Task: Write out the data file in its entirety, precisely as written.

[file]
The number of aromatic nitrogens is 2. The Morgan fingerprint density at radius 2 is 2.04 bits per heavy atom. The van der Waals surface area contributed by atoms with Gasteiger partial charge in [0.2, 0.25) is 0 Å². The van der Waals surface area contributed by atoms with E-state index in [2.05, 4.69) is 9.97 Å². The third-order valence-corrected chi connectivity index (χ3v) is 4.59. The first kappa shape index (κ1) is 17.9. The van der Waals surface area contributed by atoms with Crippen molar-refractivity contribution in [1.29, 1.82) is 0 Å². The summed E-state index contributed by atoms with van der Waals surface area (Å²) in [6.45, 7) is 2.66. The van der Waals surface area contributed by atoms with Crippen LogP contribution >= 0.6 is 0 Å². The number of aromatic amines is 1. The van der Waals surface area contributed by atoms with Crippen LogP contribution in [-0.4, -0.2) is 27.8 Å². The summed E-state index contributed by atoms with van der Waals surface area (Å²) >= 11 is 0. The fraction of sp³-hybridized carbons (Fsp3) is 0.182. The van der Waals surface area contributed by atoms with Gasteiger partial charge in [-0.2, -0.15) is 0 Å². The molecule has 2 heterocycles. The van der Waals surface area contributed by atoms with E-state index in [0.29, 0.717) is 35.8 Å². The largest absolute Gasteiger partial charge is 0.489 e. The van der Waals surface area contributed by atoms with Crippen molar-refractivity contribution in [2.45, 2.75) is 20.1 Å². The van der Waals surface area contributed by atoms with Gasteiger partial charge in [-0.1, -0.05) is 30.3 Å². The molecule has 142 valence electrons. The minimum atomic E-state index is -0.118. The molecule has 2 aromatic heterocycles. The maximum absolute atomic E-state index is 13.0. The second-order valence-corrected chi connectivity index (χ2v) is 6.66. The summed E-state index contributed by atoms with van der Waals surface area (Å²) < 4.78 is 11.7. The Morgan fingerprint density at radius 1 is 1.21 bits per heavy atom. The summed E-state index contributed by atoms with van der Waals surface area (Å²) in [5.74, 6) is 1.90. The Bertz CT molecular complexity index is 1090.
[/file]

The number of aromatic nitrogens is 2. The Morgan fingerprint density at radius 2 is 2.04 bits per heavy atom. The van der Waals surface area contributed by atoms with Gasteiger partial charge in [0.2, 0.25) is 0 Å². The van der Waals surface area contributed by atoms with E-state index in [2.05, 4.69) is 9.97 Å². The third-order valence-corrected chi connectivity index (χ3v) is 4.59. The first kappa shape index (κ1) is 17.9. The van der Waals surface area contributed by atoms with Crippen molar-refractivity contribution in [1.29, 1.82) is 0 Å². The summed E-state index contributed by atoms with van der Waals surface area (Å²) in [6.45, 7) is 2.66. The van der Waals surface area contributed by atoms with Crippen LogP contribution >= 0.6 is 0 Å². The number of aromatic amines is 1. The van der Waals surface area contributed by atoms with Crippen LogP contribution in [-0.4, -0.2) is 27.8 Å². The summed E-state index contributed by atoms with van der Waals surface area (Å²) >= 11 is 0. The fraction of sp³-hybridized carbons (Fsp3) is 0.182. The van der Waals surface area contributed by atoms with Gasteiger partial charge in [-0.2, -0.15) is 0 Å². The molecule has 2 heterocycles. The van der Waals surface area contributed by atoms with E-state index in [0.29, 0.717) is 35.8 Å². The largest absolute Gasteiger partial charge is 0.489 e. The van der Waals surface area contributed by atoms with Crippen molar-refractivity contribution in [2.45, 2.75) is 20.1 Å². The van der Waals surface area contributed by atoms with Gasteiger partial charge in [-0.1, -0.05) is 30.3 Å². The molecule has 142 valence electrons. The minimum atomic E-state index is -0.118. The molecule has 2 aromatic heterocycles. The maximum absolute atomic E-state index is 13.0. The second-order valence-corrected chi connectivity index (χ2v) is 6.66. The summed E-state index contributed by atoms with van der Waals surface area (Å²) < 4.78 is 11.7. The Morgan fingerprint density at radius 1 is 1.21 bits per heavy atom. The summed E-state index contributed by atoms with van der Waals surface area (Å²) in [5.74, 6) is 1.90. The Bertz CT molecular complexity index is 1090.